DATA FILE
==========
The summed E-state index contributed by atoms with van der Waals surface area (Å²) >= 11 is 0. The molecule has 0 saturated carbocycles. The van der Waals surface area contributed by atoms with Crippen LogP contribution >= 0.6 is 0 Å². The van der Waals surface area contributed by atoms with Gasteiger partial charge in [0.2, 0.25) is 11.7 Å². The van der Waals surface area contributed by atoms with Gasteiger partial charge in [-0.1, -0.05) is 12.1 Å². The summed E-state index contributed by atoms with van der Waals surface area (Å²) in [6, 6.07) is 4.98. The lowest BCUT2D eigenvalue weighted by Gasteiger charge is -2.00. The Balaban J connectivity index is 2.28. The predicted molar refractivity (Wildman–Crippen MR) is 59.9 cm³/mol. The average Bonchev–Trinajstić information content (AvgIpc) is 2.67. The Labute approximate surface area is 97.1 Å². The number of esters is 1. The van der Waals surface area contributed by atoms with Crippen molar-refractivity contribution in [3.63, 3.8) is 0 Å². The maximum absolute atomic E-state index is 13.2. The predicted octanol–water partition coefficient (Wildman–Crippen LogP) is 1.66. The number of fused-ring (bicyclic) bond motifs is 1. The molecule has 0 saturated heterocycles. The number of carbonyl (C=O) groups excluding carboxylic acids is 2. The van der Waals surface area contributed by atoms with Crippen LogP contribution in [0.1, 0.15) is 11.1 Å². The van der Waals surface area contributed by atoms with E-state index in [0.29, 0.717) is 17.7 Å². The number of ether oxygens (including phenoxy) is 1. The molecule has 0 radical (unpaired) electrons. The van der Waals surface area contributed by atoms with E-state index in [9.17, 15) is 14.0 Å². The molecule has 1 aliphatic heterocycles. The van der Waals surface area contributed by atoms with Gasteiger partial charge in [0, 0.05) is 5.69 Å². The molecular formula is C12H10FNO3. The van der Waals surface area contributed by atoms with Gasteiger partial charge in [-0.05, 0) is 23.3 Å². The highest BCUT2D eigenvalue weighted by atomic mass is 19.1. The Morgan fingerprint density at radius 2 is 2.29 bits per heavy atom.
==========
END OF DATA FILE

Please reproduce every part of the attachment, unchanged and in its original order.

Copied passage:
The summed E-state index contributed by atoms with van der Waals surface area (Å²) >= 11 is 0. The molecule has 0 saturated carbocycles. The van der Waals surface area contributed by atoms with Crippen LogP contribution >= 0.6 is 0 Å². The van der Waals surface area contributed by atoms with Gasteiger partial charge in [0.2, 0.25) is 11.7 Å². The van der Waals surface area contributed by atoms with Gasteiger partial charge in [-0.1, -0.05) is 12.1 Å². The summed E-state index contributed by atoms with van der Waals surface area (Å²) in [6, 6.07) is 4.98. The lowest BCUT2D eigenvalue weighted by Gasteiger charge is -2.00. The Balaban J connectivity index is 2.28. The predicted molar refractivity (Wildman–Crippen MR) is 59.9 cm³/mol. The average Bonchev–Trinajstić information content (AvgIpc) is 2.67. The Labute approximate surface area is 97.1 Å². The number of esters is 1. The van der Waals surface area contributed by atoms with Crippen molar-refractivity contribution in [3.63, 3.8) is 0 Å². The maximum absolute atomic E-state index is 13.2. The predicted octanol–water partition coefficient (Wildman–Crippen LogP) is 1.66. The number of fused-ring (bicyclic) bond motifs is 1. The molecule has 0 saturated heterocycles. The number of carbonyl (C=O) groups excluding carboxylic acids is 2. The van der Waals surface area contributed by atoms with Crippen LogP contribution in [0.1, 0.15) is 11.1 Å². The van der Waals surface area contributed by atoms with E-state index in [0.29, 0.717) is 17.7 Å². The number of ether oxygens (including phenoxy) is 1. The molecule has 0 radical (unpaired) electrons. The van der Waals surface area contributed by atoms with E-state index in [9.17, 15) is 14.0 Å². The molecule has 1 aliphatic heterocycles. The van der Waals surface area contributed by atoms with Gasteiger partial charge in [0, 0.05) is 5.69 Å². The molecular formula is C12H10FNO3. The van der Waals surface area contributed by atoms with Gasteiger partial charge in [-0.05, 0) is 23.3 Å². The highest BCUT2D eigenvalue weighted by atomic mass is 19.1. The Morgan fingerprint density at radius 2 is 2.29 bits per heavy atom.